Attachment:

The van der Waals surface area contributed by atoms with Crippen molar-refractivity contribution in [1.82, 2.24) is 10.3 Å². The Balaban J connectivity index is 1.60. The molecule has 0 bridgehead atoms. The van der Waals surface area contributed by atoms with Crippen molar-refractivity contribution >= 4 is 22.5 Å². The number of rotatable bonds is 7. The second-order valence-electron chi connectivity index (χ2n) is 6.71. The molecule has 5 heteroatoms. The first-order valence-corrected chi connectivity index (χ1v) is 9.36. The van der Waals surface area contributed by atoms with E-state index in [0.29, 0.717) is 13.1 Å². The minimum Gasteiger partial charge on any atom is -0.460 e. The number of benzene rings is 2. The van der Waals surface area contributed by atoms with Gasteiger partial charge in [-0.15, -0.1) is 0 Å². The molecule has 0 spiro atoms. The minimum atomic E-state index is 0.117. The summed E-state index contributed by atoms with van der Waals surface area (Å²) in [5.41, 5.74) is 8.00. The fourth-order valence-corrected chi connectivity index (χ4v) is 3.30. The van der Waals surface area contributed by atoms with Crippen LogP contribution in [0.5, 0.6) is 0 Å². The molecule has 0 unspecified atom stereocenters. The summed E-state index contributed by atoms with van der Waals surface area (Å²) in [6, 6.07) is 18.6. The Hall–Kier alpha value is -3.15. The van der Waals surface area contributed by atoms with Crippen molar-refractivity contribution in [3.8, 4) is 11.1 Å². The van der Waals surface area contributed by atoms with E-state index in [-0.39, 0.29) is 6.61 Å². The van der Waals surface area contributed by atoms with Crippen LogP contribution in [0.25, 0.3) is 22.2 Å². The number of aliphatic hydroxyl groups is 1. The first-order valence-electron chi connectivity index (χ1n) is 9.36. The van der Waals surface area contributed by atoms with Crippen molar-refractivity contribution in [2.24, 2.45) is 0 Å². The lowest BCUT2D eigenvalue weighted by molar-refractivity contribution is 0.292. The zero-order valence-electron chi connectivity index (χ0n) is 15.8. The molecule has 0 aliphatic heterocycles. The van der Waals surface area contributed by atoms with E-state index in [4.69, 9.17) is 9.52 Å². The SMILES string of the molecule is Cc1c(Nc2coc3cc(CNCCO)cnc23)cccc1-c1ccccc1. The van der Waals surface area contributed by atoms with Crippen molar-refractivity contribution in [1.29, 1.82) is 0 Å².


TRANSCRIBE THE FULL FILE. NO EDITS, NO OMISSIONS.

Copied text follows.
The van der Waals surface area contributed by atoms with Crippen molar-refractivity contribution in [1.82, 2.24) is 10.3 Å². The Balaban J connectivity index is 1.60. The molecule has 0 bridgehead atoms. The van der Waals surface area contributed by atoms with Crippen molar-refractivity contribution >= 4 is 22.5 Å². The number of rotatable bonds is 7. The second-order valence-electron chi connectivity index (χ2n) is 6.71. The molecule has 5 heteroatoms. The first-order valence-corrected chi connectivity index (χ1v) is 9.36. The van der Waals surface area contributed by atoms with E-state index in [0.29, 0.717) is 13.1 Å². The minimum Gasteiger partial charge on any atom is -0.460 e. The number of benzene rings is 2. The van der Waals surface area contributed by atoms with Gasteiger partial charge in [-0.15, -0.1) is 0 Å². The molecule has 0 spiro atoms. The minimum atomic E-state index is 0.117. The summed E-state index contributed by atoms with van der Waals surface area (Å²) in [5.41, 5.74) is 8.00. The fourth-order valence-corrected chi connectivity index (χ4v) is 3.30. The van der Waals surface area contributed by atoms with Crippen LogP contribution in [0.5, 0.6) is 0 Å². The molecule has 0 unspecified atom stereocenters. The summed E-state index contributed by atoms with van der Waals surface area (Å²) in [6, 6.07) is 18.6. The Hall–Kier alpha value is -3.15. The van der Waals surface area contributed by atoms with Crippen molar-refractivity contribution in [3.8, 4) is 11.1 Å². The van der Waals surface area contributed by atoms with E-state index in [-0.39, 0.29) is 6.61 Å². The van der Waals surface area contributed by atoms with Crippen LogP contribution in [0.25, 0.3) is 22.2 Å². The number of aliphatic hydroxyl groups is 1. The first-order valence-electron chi connectivity index (χ1n) is 9.36. The van der Waals surface area contributed by atoms with Crippen molar-refractivity contribution in [2.24, 2.45) is 0 Å². The lowest BCUT2D eigenvalue weighted by molar-refractivity contribution is 0.292. The zero-order valence-electron chi connectivity index (χ0n) is 15.8. The molecule has 0 aliphatic heterocycles. The van der Waals surface area contributed by atoms with E-state index in [4.69, 9.17) is 9.52 Å². The SMILES string of the molecule is Cc1c(Nc2coc3cc(CNCCO)cnc23)cccc1-c1ccccc1. The van der Waals surface area contributed by atoms with Crippen molar-refractivity contribution in [1.29, 1.82) is 0 Å².